The guidebooks call Arequipa the White City, but we have rebranded it Sillar City. We think the alliteration gives it some deserved cachet. It is Sillar City to us because it is built largely of sillar, the beautiful white volcanic stone found in the region.
After Cusco and the Andes, we headed south and west to Arequipa, where we found a warm, dry city at 8,000 feet – delightful change after the relative cold of Cusco. The city is surrounded by 3 volcanoes, ranging from 18,000 – 20,000 feet. It has been wracked by earthquakes over the centuries so the majority of buildings are only one or two stories, except, of course, the churches.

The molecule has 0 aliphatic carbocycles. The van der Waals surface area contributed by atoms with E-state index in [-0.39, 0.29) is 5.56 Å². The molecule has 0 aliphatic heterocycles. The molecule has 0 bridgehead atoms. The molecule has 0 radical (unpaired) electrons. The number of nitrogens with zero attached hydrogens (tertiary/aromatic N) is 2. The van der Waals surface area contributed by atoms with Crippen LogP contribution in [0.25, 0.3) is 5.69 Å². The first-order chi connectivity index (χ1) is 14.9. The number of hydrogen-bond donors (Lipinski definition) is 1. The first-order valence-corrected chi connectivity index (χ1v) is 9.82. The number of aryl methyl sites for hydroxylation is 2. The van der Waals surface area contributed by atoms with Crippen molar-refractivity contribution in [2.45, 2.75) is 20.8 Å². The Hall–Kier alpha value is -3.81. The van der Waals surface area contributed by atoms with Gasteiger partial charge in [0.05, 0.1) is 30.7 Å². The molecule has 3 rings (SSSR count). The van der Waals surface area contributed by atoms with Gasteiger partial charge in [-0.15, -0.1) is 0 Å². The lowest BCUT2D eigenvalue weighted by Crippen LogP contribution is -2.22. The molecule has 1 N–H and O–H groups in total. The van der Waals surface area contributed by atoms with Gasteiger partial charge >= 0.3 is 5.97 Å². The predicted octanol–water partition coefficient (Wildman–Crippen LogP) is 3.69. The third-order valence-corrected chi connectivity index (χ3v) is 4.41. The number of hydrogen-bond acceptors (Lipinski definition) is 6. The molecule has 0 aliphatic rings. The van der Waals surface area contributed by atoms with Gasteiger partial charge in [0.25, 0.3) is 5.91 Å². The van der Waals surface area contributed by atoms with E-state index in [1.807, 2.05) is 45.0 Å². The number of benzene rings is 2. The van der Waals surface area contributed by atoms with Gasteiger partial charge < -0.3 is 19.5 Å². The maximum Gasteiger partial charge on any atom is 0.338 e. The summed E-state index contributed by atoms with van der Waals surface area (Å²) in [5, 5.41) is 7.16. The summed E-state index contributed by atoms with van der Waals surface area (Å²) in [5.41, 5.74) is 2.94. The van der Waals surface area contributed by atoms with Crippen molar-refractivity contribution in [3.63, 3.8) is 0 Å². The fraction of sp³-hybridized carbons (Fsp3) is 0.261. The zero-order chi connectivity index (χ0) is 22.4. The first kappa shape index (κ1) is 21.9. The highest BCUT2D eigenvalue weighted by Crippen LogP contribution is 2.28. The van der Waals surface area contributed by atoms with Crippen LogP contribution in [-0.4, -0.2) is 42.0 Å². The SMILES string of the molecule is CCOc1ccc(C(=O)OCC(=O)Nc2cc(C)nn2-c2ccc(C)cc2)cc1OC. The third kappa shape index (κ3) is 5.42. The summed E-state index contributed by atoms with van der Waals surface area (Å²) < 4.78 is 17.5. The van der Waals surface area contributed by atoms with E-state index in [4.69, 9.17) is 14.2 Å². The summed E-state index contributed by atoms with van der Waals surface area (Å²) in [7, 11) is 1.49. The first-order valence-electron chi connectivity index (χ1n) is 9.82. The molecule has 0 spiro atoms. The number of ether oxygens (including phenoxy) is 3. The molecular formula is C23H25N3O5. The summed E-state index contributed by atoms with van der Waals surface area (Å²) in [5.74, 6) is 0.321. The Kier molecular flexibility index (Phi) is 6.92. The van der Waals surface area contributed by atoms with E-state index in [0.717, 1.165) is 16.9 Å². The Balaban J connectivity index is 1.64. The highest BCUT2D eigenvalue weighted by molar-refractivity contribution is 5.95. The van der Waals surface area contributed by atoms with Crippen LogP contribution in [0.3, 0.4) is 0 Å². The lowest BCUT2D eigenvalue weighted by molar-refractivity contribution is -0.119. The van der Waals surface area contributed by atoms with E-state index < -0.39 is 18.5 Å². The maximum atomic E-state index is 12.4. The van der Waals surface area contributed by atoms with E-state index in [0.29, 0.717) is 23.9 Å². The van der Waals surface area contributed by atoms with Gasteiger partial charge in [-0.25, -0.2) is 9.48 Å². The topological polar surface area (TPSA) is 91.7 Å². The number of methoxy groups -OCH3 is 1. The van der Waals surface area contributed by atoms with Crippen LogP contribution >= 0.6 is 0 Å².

(Click on the images to get a slide show.)
The historic architecture of Arequipa is classified as Meztizo Baroque, a combination of Spanish and native design and craftsmanship. The colors are vibrant inside the white walls. The floral and animal images reflect the influence of the indigenous people doing the construction.
The city prides itself on its food, which we agree is great and reasonably priced, and the city seems to like showing off its sophistication in comparison to Lima, a city 10 times larger. I found a fantastic spanish teacher and Bill, of course, found plenty of great visuals and another unusual place to work-out where he was the only gringo. One afternoon we took a chocolate class where we made stone ground organic chocolate bars – from the cacao bean to the finished product.
Next, we are back to Lima to really sink ourselves into that city after only getting a taste of it a month ago.